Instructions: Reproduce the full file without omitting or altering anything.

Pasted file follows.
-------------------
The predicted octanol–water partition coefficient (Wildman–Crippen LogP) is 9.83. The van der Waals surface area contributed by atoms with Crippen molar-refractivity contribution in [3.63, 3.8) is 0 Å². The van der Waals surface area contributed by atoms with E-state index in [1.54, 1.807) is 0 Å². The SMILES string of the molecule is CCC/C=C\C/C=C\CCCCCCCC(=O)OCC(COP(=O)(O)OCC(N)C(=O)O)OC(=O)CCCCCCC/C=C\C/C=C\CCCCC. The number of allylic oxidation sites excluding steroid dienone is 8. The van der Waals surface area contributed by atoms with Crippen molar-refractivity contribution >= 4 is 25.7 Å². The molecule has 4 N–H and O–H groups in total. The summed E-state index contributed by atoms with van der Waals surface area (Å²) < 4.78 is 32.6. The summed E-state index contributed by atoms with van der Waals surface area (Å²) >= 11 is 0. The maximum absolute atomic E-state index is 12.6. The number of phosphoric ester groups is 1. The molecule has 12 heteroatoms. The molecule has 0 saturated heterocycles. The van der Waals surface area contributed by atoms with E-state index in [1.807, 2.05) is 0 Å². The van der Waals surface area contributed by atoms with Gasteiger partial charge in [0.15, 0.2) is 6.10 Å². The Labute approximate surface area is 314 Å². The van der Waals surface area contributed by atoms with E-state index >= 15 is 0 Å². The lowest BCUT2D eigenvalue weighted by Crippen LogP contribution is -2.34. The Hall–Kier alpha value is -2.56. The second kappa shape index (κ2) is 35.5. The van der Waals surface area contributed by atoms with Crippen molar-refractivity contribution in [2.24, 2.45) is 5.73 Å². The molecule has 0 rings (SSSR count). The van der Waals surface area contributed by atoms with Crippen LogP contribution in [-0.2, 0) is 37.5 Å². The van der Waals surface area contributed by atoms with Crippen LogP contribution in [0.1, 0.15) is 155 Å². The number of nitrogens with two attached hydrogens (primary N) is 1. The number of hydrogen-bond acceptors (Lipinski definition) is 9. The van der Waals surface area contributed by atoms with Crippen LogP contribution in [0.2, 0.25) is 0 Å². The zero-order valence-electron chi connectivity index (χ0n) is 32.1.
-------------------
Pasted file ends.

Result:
The predicted octanol–water partition coefficient (Wildman–Crippen LogP) is 9.83. The van der Waals surface area contributed by atoms with Crippen molar-refractivity contribution in [3.63, 3.8) is 0 Å². The van der Waals surface area contributed by atoms with E-state index in [1.54, 1.807) is 0 Å². The SMILES string of the molecule is CCC/C=C\C/C=C\CCCCCCCC(=O)OCC(COP(=O)(O)OCC(N)C(=O)O)OC(=O)CCCCCCC/C=C\C/C=C\CCCCC. The number of allylic oxidation sites excluding steroid dienone is 8. The van der Waals surface area contributed by atoms with Crippen molar-refractivity contribution >= 4 is 25.7 Å². The molecule has 4 N–H and O–H groups in total. The summed E-state index contributed by atoms with van der Waals surface area (Å²) < 4.78 is 32.6. The summed E-state index contributed by atoms with van der Waals surface area (Å²) >= 11 is 0. The maximum absolute atomic E-state index is 12.6. The number of phosphoric ester groups is 1. The molecule has 12 heteroatoms. The molecule has 0 saturated heterocycles. The van der Waals surface area contributed by atoms with E-state index in [1.807, 2.05) is 0 Å². The van der Waals surface area contributed by atoms with Gasteiger partial charge in [0.15, 0.2) is 6.10 Å². The Labute approximate surface area is 314 Å². The van der Waals surface area contributed by atoms with E-state index >= 15 is 0 Å². The lowest BCUT2D eigenvalue weighted by Crippen LogP contribution is -2.34. The Hall–Kier alpha value is -2.56. The second kappa shape index (κ2) is 35.5. The van der Waals surface area contributed by atoms with Crippen molar-refractivity contribution in [2.24, 2.45) is 5.73 Å². The molecule has 0 rings (SSSR count). The van der Waals surface area contributed by atoms with Crippen LogP contribution in [-0.2, 0) is 37.5 Å². The van der Waals surface area contributed by atoms with Crippen LogP contribution in [0.1, 0.15) is 155 Å². The number of nitrogens with two attached hydrogens (primary N) is 1. The number of hydrogen-bond acceptors (Lipinski definition) is 9. The van der Waals surface area contributed by atoms with Crippen LogP contribution in [0.2, 0.25) is 0 Å². The zero-order valence-electron chi connectivity index (χ0n) is 32.1.